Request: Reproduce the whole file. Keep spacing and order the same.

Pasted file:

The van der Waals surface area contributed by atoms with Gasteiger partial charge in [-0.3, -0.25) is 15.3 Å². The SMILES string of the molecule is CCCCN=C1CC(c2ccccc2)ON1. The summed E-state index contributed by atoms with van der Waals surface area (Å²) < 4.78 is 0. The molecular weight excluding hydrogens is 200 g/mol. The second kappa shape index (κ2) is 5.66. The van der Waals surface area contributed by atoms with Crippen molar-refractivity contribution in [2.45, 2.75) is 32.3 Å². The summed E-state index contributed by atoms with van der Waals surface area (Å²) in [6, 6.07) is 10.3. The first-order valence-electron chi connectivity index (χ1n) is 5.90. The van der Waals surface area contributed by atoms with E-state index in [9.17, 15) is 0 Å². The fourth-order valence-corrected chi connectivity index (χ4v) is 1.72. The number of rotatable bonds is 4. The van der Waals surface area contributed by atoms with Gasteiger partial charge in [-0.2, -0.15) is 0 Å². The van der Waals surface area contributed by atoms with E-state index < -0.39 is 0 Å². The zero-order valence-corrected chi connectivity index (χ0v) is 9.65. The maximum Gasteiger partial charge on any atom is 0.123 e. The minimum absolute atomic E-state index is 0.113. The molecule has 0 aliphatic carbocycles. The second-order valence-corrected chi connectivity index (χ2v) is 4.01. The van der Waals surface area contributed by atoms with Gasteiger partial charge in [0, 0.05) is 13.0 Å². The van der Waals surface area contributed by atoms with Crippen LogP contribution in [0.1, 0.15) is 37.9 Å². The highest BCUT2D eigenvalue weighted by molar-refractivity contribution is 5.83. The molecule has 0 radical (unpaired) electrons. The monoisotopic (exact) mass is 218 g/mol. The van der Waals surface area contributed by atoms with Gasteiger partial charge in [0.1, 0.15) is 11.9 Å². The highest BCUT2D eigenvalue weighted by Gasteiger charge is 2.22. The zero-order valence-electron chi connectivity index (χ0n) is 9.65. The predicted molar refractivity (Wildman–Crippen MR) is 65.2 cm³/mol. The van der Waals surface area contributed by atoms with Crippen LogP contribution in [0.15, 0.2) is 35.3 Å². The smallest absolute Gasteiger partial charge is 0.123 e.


The van der Waals surface area contributed by atoms with Gasteiger partial charge in [-0.3, -0.25) is 15.3 Å². The SMILES string of the molecule is CCCCN=C1CC(c2ccccc2)ON1. The summed E-state index contributed by atoms with van der Waals surface area (Å²) < 4.78 is 0. The molecular weight excluding hydrogens is 200 g/mol. The second kappa shape index (κ2) is 5.66. The van der Waals surface area contributed by atoms with Crippen molar-refractivity contribution in [2.45, 2.75) is 32.3 Å². The summed E-state index contributed by atoms with van der Waals surface area (Å²) in [6, 6.07) is 10.3. The first-order valence-electron chi connectivity index (χ1n) is 5.90. The van der Waals surface area contributed by atoms with E-state index in [9.17, 15) is 0 Å². The fourth-order valence-corrected chi connectivity index (χ4v) is 1.72. The number of rotatable bonds is 4. The van der Waals surface area contributed by atoms with Gasteiger partial charge in [-0.2, -0.15) is 0 Å². The van der Waals surface area contributed by atoms with E-state index < -0.39 is 0 Å². The zero-order valence-corrected chi connectivity index (χ0v) is 9.65. The maximum Gasteiger partial charge on any atom is 0.123 e. The minimum absolute atomic E-state index is 0.113. The molecule has 0 aliphatic carbocycles. The second-order valence-corrected chi connectivity index (χ2v) is 4.01. The van der Waals surface area contributed by atoms with Gasteiger partial charge in [0, 0.05) is 13.0 Å². The van der Waals surface area contributed by atoms with Crippen LogP contribution in [0.1, 0.15) is 37.9 Å². The highest BCUT2D eigenvalue weighted by molar-refractivity contribution is 5.83. The molecule has 0 radical (unpaired) electrons. The monoisotopic (exact) mass is 218 g/mol. The van der Waals surface area contributed by atoms with Gasteiger partial charge in [0.1, 0.15) is 11.9 Å². The highest BCUT2D eigenvalue weighted by Gasteiger charge is 2.22. The zero-order valence-electron chi connectivity index (χ0n) is 9.65. The predicted molar refractivity (Wildman–Crippen MR) is 65.2 cm³/mol. The van der Waals surface area contributed by atoms with Crippen LogP contribution in [0.15, 0.2) is 35.3 Å². The smallest absolute Gasteiger partial charge is 0.123 e.